North Carolina is in full accord with the common-law rule that the mere relation of parent and child imposes on the parent no liability for the torts of the child. The parent is not liable merely because the child lives at home with him and is under his care and control. Apart from the parent's own negligence, liability exists only where the tortious act is done by the child as the servant or agent of the parent, or where the act is consented to or ratified by the parent. A parent is liable for the act of his child *213 if the parent's conduct was such as to render his own negligence a proximate cause of the injury complained of. In such a case the parent's liability is based on the ordinary rules of negligence and not upon the relation of parent and child. 39 Am.Jur., Parent and Child, Sec. 55. Furthermore, "a parent may be liable for the consequences of failure to exercise the power of control which he has over his children, where he knows, or in the exercise of due care should have known, that injury to another is a probable consequence * * *. Failure to restrain the child, it is said, amounts to a sanction of or consent to his acts by the parent * * *. (A)s in all negligence cases, the issue in the last analysis is whether the parent exercised reasonable care under all the circumstances * * *." 39 Am.Jur., Parent and Child, Sec. 58; See also 67 C.J.S. Parent and Child, § 68.

In Lane v. Chatham, 251 N.C. 400, 111 S.E.2d 598, this Court in an opinion by Bobbitt, J. fully considered the liability of parents for the torts of their child. In that case the parents had entrusted their nine-year-old son with an air rifle with which he injured the plaintiff. There was evidence that the mother knew the boy had shot at others before; there was no evidence that the father knew this. In sustaining a verdict against the mother the Court said that a parent was negligent, and therefore liable, if under the circumstances he "could and should, by the exercise of due care, have reasonably foreseen that the boy was likely to use the air rifle in such manner as to cause injury, and failed to exercise reasonable care to prohibit, restrict or supervise his further use thereof."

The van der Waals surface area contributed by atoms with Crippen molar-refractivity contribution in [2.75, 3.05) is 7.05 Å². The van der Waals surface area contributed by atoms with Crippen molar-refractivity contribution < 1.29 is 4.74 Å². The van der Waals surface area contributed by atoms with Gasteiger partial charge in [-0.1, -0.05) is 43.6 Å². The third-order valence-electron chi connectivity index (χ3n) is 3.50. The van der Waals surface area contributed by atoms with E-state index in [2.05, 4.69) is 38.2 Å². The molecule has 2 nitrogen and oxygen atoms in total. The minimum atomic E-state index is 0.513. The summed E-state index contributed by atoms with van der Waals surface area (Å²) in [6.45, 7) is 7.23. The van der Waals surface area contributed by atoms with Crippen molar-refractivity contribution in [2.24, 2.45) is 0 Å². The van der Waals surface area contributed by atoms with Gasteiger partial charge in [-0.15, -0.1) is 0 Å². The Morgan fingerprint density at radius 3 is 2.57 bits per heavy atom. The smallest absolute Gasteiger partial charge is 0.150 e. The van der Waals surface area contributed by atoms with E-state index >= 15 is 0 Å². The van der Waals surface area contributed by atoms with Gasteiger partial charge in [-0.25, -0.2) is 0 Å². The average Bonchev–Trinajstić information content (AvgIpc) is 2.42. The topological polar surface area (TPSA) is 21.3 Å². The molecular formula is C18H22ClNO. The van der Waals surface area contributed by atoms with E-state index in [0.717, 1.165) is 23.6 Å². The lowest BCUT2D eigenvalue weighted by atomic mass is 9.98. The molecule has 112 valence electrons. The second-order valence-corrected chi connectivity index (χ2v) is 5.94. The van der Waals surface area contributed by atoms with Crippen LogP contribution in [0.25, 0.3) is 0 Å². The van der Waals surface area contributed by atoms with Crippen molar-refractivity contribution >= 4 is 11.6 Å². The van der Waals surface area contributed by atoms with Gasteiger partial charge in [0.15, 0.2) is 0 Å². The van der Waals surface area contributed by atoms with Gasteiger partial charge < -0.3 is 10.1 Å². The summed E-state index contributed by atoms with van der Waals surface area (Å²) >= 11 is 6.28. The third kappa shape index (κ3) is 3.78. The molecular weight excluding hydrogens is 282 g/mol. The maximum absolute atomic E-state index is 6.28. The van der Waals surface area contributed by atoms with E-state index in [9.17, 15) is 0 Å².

Defendant in this case set the stage for her children's prank; she aided and abetted it by her answers to the plaintiff's questions about the box. Defendant had seen the box demonstrated and she knew as only the mother of boys aged nine and eleven could know, that unless she took positive steps to prevent it, they would not let such a wary and apprehensive prospect as Mrs. Langford escape without a demonstration. To reach any other conclusion would be to ignore the propensities of little boys who, since the memory of a man runneth not to the contrary, have delighted to stampede timorous ladies with snakes, bugs, lizards, mice and other rewarding small creatures which hold no terror for youngsters. It is implicit in this evidence that defendant expected to enjoy the joke on her neighbor as much as the children, and that she participated in the act with them. To say that she should not have expected one of the boys to spring "the mongoose" on plaintiff would strain credulity.

Defendant contends that the plaintiff, when she came visiting, was a mere licensee, Murrell v. Handley, 245 N.C. 559, 96 S.E.2d 717, and that defendant owed plaintiff no duty to keep her premises in a safe and suitable condition for callers. Suffice it to say that plaintiff's injuries did not arise from any defect or condition of the premises. They were not due to passive negligence or acts of omission. Pafford v. J. A. Jones Construction Co., 217 N.C. 730, 9 S.E.2d 408. Plaintiff's status as a licensee is immaterial to the decision of this case.

Taken in the light most favorable to the plaintiff the evidence would permit the jury to find that defendant approved and participated in the practical joke her children played on the plaintiff; that defendant knew plaintiff was afraid of snakes and of the contents of the box which defendant had told her contained a mongoose which ate live snakes; that in the exercise of due care defendant could have reasonably foreseen that if a furry object came hurtling from the box toward plaintiff she would become so frightened that she was likely to do herself some bodily harm in headlong flight. In our opinion, and we so hold, the evidence makes out a case for the jury.

The judgment of the court below is reversed.